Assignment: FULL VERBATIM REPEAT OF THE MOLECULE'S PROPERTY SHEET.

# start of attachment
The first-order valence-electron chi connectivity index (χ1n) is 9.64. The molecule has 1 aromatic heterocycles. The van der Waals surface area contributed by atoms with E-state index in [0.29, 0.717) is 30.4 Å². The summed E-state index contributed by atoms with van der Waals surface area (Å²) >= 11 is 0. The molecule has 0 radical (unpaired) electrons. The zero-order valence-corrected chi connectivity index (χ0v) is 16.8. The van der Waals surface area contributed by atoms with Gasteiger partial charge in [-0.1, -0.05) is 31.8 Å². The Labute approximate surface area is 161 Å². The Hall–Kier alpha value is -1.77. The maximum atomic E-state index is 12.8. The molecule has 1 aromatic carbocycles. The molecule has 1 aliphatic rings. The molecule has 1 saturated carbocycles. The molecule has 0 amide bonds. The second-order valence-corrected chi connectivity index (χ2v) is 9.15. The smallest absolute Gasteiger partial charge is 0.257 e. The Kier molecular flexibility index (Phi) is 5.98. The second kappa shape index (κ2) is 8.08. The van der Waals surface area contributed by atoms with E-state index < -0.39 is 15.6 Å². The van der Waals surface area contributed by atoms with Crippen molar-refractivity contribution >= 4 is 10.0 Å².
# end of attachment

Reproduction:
The first-order valence-electron chi connectivity index (χ1n) is 9.64. The molecule has 1 aromatic heterocycles. The van der Waals surface area contributed by atoms with E-state index in [0.29, 0.717) is 30.4 Å². The summed E-state index contributed by atoms with van der Waals surface area (Å²) >= 11 is 0. The molecule has 0 radical (unpaired) electrons. The zero-order valence-corrected chi connectivity index (χ0v) is 16.8. The van der Waals surface area contributed by atoms with Gasteiger partial charge in [-0.1, -0.05) is 31.8 Å². The Labute approximate surface area is 161 Å². The Hall–Kier alpha value is -1.77. The maximum atomic E-state index is 12.8. The molecule has 1 aromatic carbocycles. The molecule has 1 aliphatic rings. The molecule has 1 saturated carbocycles. The molecule has 0 amide bonds. The second-order valence-corrected chi connectivity index (χ2v) is 9.15. The smallest absolute Gasteiger partial charge is 0.257 e. The Kier molecular flexibility index (Phi) is 5.98. The second kappa shape index (κ2) is 8.08. The van der Waals surface area contributed by atoms with E-state index < -0.39 is 15.6 Å². The van der Waals surface area contributed by atoms with Crippen molar-refractivity contribution >= 4 is 10.0 Å².